3 September 1783The Treaty of Paris is signed in Paris by representatives of Great Britain and of the USA, officially putting an end to the American Revolutionary War. The Treaty set out the existence of the USA as a sovereign country.

4 September 1957Three years after the Brown v Board of Education decision formally desegregated public schools, the Governor of Arkansas, Orval Faubus, deployed the National Guard to prevent nine black students from entering Central High School in Little Rock.

5 September 1774The Continental Congress assembles for the first time in Philadelphia to protest “The passage of Coercive Acts” passed by the British Parliament. Delegates from twelve of the thirteen colonies met, with Georgia declining to send delegates.

6 September 1870Louisa Ann Swain of Wyoming becomes the first woman in the U.S. to legally cast a vote since 1807.

7 September 1916The Federal Employees Compensation Act is passed, giving workers the right to claim workers compensation. This came after more than three decades of workers protesting for recognition and compensation for injuries received on the job.  

8 September 1974President Gerald Ford grants former President Richard an unconditional pardon.

9 September 1850California joins the union, becoming the 31st state to do so.

10 September 1924Nathan Leopold Jr. and Richard Loeb were sentenced in Chicago to life in prison for the ‘thrill killing’ of 14 year old Bobby Franks.

11 September 2001Four US commercial airliners were hijacked by terrorists, with two being flown into the World Trade Center Towers in New York City, and a third flown into the Pentagon in Washington DC. In the aftermath, the U.S. government tightened security measures, including passing the USA Patriot Act in October 2001.

12 September 1958In Cooper v Aaron, the Supreme Court unanimously rejected a challenge to Brown v Board of Education. The Arkansas state government had challenged the authority of the courts to implement desegregation.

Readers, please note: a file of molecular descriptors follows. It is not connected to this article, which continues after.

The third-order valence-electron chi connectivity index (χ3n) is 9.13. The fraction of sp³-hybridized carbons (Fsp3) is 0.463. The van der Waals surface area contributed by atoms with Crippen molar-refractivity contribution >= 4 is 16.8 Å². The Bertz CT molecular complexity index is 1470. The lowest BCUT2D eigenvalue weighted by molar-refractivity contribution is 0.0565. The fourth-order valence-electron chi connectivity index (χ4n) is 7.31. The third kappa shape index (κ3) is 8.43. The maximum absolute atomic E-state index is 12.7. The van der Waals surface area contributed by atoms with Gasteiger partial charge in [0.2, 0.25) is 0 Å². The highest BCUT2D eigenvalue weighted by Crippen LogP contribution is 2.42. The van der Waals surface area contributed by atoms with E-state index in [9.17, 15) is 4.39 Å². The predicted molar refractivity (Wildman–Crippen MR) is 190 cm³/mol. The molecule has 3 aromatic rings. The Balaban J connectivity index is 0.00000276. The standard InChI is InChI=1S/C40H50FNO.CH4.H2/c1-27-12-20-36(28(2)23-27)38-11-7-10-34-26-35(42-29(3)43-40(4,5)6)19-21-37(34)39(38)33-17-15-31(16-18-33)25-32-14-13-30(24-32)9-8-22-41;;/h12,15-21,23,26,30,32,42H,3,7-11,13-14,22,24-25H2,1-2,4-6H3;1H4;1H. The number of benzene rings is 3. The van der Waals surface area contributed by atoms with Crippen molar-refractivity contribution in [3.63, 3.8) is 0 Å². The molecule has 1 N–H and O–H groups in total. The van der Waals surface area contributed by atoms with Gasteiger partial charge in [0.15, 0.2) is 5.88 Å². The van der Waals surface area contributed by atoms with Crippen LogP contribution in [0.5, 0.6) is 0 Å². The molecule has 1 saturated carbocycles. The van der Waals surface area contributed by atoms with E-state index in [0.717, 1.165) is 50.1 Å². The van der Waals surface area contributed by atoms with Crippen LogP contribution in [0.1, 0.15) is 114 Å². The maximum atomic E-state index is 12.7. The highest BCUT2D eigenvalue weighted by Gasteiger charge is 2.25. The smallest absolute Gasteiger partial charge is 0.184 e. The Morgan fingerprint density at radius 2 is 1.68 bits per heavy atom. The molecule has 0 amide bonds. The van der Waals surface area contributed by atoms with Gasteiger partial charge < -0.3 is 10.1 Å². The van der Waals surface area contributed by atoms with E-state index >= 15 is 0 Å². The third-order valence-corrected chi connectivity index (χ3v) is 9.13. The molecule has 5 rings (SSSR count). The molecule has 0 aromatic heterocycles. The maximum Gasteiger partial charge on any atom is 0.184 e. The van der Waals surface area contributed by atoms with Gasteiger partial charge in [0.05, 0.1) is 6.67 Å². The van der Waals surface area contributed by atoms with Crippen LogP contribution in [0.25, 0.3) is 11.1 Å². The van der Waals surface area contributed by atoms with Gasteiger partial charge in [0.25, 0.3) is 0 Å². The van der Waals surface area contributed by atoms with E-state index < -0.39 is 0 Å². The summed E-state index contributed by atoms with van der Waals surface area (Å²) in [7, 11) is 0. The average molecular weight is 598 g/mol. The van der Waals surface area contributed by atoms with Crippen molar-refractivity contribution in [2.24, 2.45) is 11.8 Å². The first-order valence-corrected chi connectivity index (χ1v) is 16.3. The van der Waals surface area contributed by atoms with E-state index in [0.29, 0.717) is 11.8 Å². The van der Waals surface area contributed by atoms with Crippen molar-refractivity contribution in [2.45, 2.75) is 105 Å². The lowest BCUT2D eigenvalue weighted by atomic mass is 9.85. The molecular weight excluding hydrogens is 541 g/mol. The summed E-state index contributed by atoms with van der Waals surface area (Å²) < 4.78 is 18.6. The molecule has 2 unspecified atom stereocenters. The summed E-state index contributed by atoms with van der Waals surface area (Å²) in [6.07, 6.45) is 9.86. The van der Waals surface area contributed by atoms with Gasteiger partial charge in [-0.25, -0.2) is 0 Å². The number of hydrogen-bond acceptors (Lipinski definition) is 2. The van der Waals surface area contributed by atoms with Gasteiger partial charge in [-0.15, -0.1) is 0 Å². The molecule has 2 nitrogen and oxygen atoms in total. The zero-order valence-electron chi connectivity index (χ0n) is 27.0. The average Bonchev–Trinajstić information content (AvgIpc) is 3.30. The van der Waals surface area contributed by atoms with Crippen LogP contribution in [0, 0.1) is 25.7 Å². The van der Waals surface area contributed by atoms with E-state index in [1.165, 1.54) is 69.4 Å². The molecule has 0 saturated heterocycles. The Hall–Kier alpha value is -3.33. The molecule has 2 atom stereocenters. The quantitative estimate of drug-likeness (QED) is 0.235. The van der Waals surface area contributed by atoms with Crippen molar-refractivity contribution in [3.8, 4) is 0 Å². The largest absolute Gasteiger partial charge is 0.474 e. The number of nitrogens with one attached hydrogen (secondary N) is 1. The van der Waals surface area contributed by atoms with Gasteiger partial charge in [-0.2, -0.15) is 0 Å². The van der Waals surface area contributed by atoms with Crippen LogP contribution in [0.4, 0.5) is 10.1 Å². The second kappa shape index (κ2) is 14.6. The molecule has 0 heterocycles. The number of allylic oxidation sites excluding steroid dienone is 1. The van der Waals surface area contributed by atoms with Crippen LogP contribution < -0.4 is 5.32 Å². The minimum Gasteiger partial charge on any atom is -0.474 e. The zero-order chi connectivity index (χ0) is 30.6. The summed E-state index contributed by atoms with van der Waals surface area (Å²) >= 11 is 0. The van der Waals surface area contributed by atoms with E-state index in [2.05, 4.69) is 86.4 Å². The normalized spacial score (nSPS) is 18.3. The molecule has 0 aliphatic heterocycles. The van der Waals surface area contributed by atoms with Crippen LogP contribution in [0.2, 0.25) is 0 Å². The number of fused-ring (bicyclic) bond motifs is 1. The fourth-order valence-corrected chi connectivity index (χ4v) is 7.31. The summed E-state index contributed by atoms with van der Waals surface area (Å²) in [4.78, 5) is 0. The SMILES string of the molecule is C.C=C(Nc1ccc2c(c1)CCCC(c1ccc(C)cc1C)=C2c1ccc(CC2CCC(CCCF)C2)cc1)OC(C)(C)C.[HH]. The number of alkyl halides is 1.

13 September 1788The date for the first Presidential election in the United States is set by the Philadelphia Convention. The Convention selected New York City to act as the temporary capital.

14 September 1918The socialist and labor activist Eugene Debs, who stridently opposed U.S. entry into World War I, is sentenced to ten years imprisonment for his opposition and for violating the Espionage Act.

15 September 1981Sandra Day O’Connor is unanimously approved by the Senate Judiciary Committee, and becomes the first female justice of the Supreme Court.

16 September 1987The Montreal Protocol on Substances that Deplete the Ozone Layer was opened for signature. The Protocol phased out substances such as CFCs that were responsible for ozone depletion.

17 September 1787The United States Constitution is signed in Philadelphia.

18 September 1850U.S. Congress passes the Fugitive Slave Act. It was part of a compromise between the Southern slave-holding interests and Northern Free-Soldiers, and required that all escaped slaves that were captured be returned to their owners.

19 September 1778The first United States federal budget is passed by the Continental Congress.

20 September 2011The U.S. military’s “don’t ask, don’t tell” compromise, which precluded gay and lesbian service members from serving openly, comes to an end.  

21 September 1996The U.S. Congress passes as law prohibiting federal recognition of same-sex marriage. The Defense of Marriage Act allowed for individual states to define marriage as they saw fit.